Arts & Culture

Harlem Quartet — ‘a face that diversifies classical music’ — is coming to JCCC

Harlem Quartet’s mission is to address “the under-representation of people of color in classical music.”
Harlem Quartet’s mission is to address “the under-representation of people of color in classical music.”

The Detroit-based Sphinx Organization has been bringing social justice to classical music since 1997.

As part of its mission of “addressing the under-representation of people of color in classical music,” Sphinx founded the Harlem Quartet in 2006. The ensemble is still going strong and will bring its unique mix of European classical, jazz and Latin music to the Polsky Theatre at the Carlsen Center on July 31.

Violinist Melissa White, one of two founding members still in the quartet, recalled how the group began.

“Sphinx had gotten grants and funding from Target, and through these grants they were going to present music in public schools in and around the greater New York City area,” White said. “Sphinx thought it would be a great idea to form a group for the project, and so the quartet was created from former first prize winners of Sphinx’s yearly national competition. We went around to every school in Harlem playing classical music. It was a fun project, but we had no idea that one day it would turn out to be a full-time job.”

The New York City-area project has now become what White calls “an adventurous career” that has taken the Harlem Quartet around the world. But White’s personal musical journey goes back to when she was only 4 years old and saw Itzhak Perlman on “Sesame Street.”

“When the show was over, I asked my mom for a violin so I could play, and she didn’t say yes, but she didn’t say no,” White said. “She figured whatever came up on ‘Sesame Street’ the next day I would probably ask for that, too. But it didn’t change. For the next two years I only asked for a violin, Christmas, Easter, birthday. Finally, when I was 6 years old, I got a violin.”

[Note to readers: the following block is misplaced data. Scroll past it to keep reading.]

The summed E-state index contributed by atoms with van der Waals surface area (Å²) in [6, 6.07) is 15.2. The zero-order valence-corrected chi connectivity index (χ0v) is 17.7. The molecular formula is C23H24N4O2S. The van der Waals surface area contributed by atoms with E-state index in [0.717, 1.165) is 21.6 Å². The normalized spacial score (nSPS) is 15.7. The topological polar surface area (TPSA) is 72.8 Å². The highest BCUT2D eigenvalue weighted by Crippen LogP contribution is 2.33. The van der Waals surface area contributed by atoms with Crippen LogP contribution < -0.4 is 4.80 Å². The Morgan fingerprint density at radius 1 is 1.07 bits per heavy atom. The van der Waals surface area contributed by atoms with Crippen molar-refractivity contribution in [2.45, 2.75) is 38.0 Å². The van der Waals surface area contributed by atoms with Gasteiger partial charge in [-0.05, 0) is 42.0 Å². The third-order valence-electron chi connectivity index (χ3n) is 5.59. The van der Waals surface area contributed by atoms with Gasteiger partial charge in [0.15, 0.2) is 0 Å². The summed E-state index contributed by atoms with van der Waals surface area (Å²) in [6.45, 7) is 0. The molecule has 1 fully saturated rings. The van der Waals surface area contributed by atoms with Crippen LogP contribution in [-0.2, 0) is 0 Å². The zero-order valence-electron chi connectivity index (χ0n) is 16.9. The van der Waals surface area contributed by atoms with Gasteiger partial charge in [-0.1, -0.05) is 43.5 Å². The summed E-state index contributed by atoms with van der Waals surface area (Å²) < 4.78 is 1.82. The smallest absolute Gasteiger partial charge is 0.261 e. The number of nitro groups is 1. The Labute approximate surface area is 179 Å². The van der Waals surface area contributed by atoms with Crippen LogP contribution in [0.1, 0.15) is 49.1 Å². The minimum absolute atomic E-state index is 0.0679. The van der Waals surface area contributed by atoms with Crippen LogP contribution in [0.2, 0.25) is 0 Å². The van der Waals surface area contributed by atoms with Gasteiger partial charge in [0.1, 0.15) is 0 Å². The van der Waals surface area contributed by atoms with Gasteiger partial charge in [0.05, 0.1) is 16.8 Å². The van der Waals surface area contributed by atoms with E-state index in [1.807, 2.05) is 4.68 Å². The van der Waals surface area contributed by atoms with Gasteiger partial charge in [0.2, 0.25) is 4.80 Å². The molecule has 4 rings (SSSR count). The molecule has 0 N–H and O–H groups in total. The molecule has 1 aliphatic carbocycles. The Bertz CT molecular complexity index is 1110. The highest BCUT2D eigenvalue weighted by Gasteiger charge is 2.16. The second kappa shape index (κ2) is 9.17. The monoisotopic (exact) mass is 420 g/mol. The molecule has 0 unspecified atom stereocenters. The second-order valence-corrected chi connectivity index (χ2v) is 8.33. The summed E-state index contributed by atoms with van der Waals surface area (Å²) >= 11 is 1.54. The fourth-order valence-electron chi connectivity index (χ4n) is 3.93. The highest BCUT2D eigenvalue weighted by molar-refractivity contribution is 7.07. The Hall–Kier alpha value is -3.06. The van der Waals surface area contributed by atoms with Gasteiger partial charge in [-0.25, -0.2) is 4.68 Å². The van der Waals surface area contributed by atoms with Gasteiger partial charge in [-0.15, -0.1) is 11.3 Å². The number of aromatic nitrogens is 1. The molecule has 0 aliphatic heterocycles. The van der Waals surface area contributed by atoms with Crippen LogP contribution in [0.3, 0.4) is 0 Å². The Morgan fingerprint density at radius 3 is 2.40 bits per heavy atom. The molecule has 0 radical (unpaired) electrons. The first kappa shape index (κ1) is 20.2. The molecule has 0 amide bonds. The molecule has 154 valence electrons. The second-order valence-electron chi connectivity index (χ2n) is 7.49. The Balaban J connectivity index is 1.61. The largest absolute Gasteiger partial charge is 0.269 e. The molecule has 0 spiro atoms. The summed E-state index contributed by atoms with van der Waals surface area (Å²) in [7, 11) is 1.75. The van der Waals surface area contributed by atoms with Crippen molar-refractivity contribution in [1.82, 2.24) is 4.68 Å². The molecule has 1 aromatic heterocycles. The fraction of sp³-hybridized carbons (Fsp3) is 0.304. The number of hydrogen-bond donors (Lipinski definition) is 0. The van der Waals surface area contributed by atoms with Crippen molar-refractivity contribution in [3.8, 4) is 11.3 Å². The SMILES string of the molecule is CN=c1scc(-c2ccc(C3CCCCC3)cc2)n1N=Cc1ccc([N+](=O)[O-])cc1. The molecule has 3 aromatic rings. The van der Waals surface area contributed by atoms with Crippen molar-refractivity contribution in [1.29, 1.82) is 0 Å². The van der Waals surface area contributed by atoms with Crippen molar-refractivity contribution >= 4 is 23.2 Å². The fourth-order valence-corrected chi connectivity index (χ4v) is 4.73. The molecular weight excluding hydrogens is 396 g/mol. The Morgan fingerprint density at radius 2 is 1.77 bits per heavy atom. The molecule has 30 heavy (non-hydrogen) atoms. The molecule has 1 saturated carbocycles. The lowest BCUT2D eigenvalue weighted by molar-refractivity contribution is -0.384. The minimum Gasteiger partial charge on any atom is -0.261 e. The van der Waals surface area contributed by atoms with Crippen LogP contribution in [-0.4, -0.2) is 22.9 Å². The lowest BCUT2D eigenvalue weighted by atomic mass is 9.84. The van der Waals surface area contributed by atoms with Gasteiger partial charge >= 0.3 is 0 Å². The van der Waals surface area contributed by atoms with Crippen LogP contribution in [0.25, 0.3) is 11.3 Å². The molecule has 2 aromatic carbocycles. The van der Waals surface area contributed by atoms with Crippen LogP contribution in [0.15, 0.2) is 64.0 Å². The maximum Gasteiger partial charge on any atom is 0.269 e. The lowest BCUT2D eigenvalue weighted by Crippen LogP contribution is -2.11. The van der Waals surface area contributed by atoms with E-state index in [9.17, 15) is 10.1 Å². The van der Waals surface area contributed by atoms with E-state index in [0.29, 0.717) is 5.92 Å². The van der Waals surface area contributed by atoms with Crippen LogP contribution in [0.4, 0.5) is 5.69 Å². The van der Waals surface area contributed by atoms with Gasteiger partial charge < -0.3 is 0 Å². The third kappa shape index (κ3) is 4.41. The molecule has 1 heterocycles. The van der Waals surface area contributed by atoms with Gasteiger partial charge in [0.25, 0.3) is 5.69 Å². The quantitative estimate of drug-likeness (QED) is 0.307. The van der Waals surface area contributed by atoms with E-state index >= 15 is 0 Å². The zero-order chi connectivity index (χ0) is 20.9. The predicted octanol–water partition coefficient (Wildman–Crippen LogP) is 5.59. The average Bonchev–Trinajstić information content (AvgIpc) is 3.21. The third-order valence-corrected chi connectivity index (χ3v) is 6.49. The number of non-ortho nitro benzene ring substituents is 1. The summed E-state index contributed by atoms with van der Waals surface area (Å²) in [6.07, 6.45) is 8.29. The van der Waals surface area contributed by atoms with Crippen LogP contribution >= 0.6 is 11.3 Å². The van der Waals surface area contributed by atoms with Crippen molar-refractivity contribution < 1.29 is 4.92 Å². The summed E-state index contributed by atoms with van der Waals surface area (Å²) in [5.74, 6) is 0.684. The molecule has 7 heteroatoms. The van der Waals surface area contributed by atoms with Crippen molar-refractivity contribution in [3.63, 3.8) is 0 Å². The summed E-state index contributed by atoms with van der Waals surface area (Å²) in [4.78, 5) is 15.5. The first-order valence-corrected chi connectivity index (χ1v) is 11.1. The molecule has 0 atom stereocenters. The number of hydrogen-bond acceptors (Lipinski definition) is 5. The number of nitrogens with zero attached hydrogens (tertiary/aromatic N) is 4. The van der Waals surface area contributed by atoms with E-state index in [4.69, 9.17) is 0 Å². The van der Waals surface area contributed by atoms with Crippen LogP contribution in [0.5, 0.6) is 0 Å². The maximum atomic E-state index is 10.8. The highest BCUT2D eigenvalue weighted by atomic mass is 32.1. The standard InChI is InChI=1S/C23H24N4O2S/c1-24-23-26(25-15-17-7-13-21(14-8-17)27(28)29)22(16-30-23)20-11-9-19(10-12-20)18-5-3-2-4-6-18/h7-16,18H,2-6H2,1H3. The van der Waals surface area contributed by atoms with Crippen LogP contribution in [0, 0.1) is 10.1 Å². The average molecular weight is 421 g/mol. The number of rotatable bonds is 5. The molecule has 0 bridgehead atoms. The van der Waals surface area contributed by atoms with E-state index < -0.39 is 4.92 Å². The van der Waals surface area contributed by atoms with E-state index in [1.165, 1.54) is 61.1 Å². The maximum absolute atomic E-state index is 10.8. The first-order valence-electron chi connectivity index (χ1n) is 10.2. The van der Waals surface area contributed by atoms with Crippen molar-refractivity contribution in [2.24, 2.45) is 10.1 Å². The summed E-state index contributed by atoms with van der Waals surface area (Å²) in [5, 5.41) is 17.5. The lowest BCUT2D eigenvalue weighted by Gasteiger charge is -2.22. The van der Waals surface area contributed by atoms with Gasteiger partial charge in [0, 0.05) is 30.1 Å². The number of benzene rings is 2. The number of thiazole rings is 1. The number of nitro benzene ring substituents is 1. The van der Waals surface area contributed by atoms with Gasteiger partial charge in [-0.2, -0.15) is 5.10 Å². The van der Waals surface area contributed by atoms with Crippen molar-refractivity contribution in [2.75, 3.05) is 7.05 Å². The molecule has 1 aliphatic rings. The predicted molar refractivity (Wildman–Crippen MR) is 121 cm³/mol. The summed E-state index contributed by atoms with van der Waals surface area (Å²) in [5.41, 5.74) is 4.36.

And she’s been playing ever since. White has received performance degrees from both the Curtis Institute of Music and the New England Conservatory of Music and has studied with legendary violinists like Jaime Laredo and Miriam Fried. She’s also performed as soloist with some of America’s greatest orchestras, like the Cleveland Orchestra, the Atlanta Symphony Orchestra and the Boston Pops.

Luckily for local music lovers, the next stop for White and her colleagues is the Carlsen Center.

The program will feature a classic Harlem Quartet mix of European and non-European music. The group will perform two standards of the classical repertoire, Debussy’s String Quartet and Brahms’ Third Quartet, as well as the delightful Ghost Rags by contemporary American composer William Bolcom.

“We played them for Mr. Bolcom, and he liked the way we brought the rags to life,” White said. “We make them sound as if they’re being played on a piano in a saloon.”